Canadian mycotoxin fears draw feed, grain industry responses

By Aerin Einstein-Curtis

- Last updated on GMT

Alternative markets, new storage solutions and additional testing are among the ways being suggested to address possible high levels of mycotoxins in Canadian feed corn.

High levels of deoxynivalenol or DON have been reported in some of the feed corn harvested in the Canadian province Ontario.

The Ontario-based feed crop grower organization Grain Farmers of Ontario published an open letter to its feed crop producers and members earlier this month regarding the potential for high levels of the mycotoxin to be found in corn and asking for patience while solutions are explored.

The commodity organization represents feed crop and grain producers in the province spanning about 6m acres and generating about $2.5bn in sales, it reported.

“We are facing one of the most severe outbreaks of DON in corn that we have ever seen, and some areas of the province are being hit especially hard,” ​said Markus Haerle, chairman with Grain Farmers of Ontario in the letter​.

The group reported that it was working with the Canadian government to address the situation with DON and find solutions, and released potential ideas​ to address the issue at the end of last week.

“Grain Farmers of Ontario has made this issue its top priority,” ​said Haerle in the letter. “We consider this issue at a catastrophic level at this point and it is only getting worse and we have all hands on deck engaging with industry, Agricorp, and the provincial and federal governments.”

However, the feed grain producer organization is not the only one that has been watching the situation the Animal Nutrition Association of Canada (ANAC) told us.

The feed organization is the national trade association related to the feed production industry for livestock and poultry and its members cover about 90% of the commercial feed made in Canada.

DON levels and corn production

In Canada, grains or grain by-products can have up to 5 mg/kg of deoxynivalenol in grain for cattle and poultry diets, not exceeding 50% of the diet.

For swine, young calves or lactating animals the amount approved in grains or grain by-products, not exceeding 40% of the diet, falls to 1mg/kg.

The country is expected to produce about 14.5m metric tons in 2018/19 as the feed ingredient has been expanding in the planted area. Ontario and Quebec are the two provinces that use the most corn but also account for about 85% of production.

Concerns about mycotoxins and feed ingredients

The Canadian feed association also has been following the situation, said Melissa Dumont, executive director with ANAC.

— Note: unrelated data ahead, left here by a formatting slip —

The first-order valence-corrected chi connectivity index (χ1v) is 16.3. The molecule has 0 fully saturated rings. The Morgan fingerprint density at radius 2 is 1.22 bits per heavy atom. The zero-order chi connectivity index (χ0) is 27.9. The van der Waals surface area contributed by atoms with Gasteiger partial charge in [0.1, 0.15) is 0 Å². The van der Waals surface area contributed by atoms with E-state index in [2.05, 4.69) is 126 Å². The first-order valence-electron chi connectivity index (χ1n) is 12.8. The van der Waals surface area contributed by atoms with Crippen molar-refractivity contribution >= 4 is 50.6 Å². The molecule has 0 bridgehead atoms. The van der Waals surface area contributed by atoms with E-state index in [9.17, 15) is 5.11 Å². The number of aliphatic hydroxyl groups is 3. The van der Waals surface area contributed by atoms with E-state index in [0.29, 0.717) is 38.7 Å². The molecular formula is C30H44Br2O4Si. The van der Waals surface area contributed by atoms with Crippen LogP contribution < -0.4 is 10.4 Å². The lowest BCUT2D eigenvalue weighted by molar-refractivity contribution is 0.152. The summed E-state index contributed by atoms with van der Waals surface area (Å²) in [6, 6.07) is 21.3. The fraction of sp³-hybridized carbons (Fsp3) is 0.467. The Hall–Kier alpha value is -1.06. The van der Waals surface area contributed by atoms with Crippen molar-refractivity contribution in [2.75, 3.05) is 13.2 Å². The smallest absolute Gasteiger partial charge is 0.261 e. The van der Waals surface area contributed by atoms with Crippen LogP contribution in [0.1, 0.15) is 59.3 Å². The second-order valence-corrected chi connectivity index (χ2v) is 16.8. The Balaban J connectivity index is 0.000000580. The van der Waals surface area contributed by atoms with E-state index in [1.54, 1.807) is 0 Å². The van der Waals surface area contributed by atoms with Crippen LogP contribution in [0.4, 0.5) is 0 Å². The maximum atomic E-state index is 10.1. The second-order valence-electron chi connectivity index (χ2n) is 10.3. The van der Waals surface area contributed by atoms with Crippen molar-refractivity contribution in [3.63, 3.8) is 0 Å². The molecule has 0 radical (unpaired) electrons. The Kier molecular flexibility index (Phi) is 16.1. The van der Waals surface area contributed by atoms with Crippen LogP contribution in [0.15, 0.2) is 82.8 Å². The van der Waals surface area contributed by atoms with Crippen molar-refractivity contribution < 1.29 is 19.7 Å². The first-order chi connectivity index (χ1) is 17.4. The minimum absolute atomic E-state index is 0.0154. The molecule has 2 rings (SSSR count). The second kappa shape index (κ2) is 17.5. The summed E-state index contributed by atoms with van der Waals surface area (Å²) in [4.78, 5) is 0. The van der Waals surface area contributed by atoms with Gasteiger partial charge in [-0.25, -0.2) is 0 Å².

“ANAC has been closely monitoring this situation as corn is an important input for our members,”​ she added.

“We’ve been in touch with provincial producer and agricultural organizations and based on what we have learned, we do not expect the feed industry to have sourcing issues,” ​she told FeedNavigator. “This year’s corn crop will be one of the largest Ontario has seen, and there is also some good quality corn being harvested.”

At this point, only about half of the planted corn acreage in Ontario has been harvested, she said, adding, “Levels of mycotoxins being observed currently have been positive compared to the early harvest.”

“Loads of corn are being tested to ensure they are properly handled, segregated and rejected at the feed mill if the mycotoxin levels are too elevated,”​ Dumont said.

"ANAC encourages the feed industry to continue to test incoming loads and have a good feed safety program in place.”

Addressing challenges

In addition to working with the government, the Grain Farmers of Ontario is discussing the situation with insurance providers, it reported.

The process includes establishing an understanding of what an unmarketable crop is, how salvage benefits work and the timeline involved in writing off fields, said Haerle.  

The grain organization’s efforts, however, should not have altered the “selling, buying or insurance process,”​ he said.

Specific efforts were taken to ensure that barriers were not created for feed crop producers through the work the organization is doing, he said.

The group is attempting to address several topics in its efforts including cash flow and revenue loss, markets for corn with high mycotoxin levels, clarity on insurance and testing protocols.

Some of the solutions presented by the organization included investing in a program to buy grain baggers as a way to provide temporary storage and address bottlenecks in the grain handling system caused by the infected corn.

A second step suggested was a financial investment aimed at improving the consistency and accuracy of the testing process.

Another proposed action to address the use of the feed ingredient would be having a “market mission”​ to members of the cattle feed industry in Western Canada and the US, the organization said.

The effort would be in addition to efforts already started to have ethanol companies process high DON corn.

There also was interest in bringing testing on-farm for corn producers, the organization reported.

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